National Guard Taps First Chief Data Officer

Jeremy Christensen/

The bureau is being deliberate about drawing predictive insights from the massive amounts of data it captures.

The United States military reserve forces are getting serious about using data as a strategic asset, National Guard Bureau Chief Gen. Daniel Hokanson said on Wednesday.

“Interestingly, we just hired our first data officer—because what we realized is there's so much data out there that we may not be taking the best advantage of, or utilizing it to help us do our job better,” Hokanson told reporters at a breakfast held by the Defense Writers Group.

He would not confirm the new, top data official’s name at the event, but a press official from the branch later told Nextgov that Martin Akerman—the Air Force’s former Data Strategy Director—became the National Guard Bureau’s first-ever chief data officer in September.

A member of the Joint Chiefs of Staff, Hokanson is tasked with advising the president and other top leaders and ensuring that the more than 453,000 National Guard members are accessible and prepared to serve when called upon. He noted that the military component must advance how it manages and harnesses data, particularly as the conflict landscape becomes increasingly digital.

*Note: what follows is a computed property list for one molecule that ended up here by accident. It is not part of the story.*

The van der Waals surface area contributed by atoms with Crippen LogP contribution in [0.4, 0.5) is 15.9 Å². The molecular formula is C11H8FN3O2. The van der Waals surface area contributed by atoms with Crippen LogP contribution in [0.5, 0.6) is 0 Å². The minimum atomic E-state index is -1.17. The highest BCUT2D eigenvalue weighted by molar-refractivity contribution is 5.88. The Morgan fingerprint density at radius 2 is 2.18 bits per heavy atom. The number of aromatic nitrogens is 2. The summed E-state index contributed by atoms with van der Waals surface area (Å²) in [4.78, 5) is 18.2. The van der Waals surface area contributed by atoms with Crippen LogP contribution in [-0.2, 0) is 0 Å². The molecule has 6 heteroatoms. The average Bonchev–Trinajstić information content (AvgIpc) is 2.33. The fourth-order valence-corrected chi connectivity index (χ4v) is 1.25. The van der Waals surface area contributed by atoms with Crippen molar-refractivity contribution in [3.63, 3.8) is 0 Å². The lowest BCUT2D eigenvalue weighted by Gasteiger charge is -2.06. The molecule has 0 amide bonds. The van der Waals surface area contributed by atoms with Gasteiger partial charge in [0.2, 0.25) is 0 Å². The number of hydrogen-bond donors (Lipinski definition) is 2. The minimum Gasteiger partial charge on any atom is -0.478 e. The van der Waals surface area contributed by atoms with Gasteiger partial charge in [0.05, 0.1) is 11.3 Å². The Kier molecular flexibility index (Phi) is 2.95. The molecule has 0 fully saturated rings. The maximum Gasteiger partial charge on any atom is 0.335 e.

Akerman will not only improve how the guard transforms its data into actionable insights, Hokanson said, but will “find out those things that we're doing that there's a better way to do it, and also help identify those things that we just don't need to do anymore, because they're no longer relevant.”

“I'm actually really excited to meet and work with [him] on how we manage our data,” Hokanson said.

He also shed some light on how Guard personnel are “trying to use data to help be predictive whenever possible.” In wildfires, for example, he noted that officials work to sift through vast volumes of data and share it with local fire departments to help inform emergency response decision-makers and reduce the number of people needed to respond to such dangerous events. 

“One of the things that we do is fire mapping and other things like that, to provide additional data to them so that they can sift through and go, ‘This is where the smoke is, but the actual fire and the hotspots are here,’” he added. “So that's one example that we really leveraged in California and Colorado over the past couple years.”

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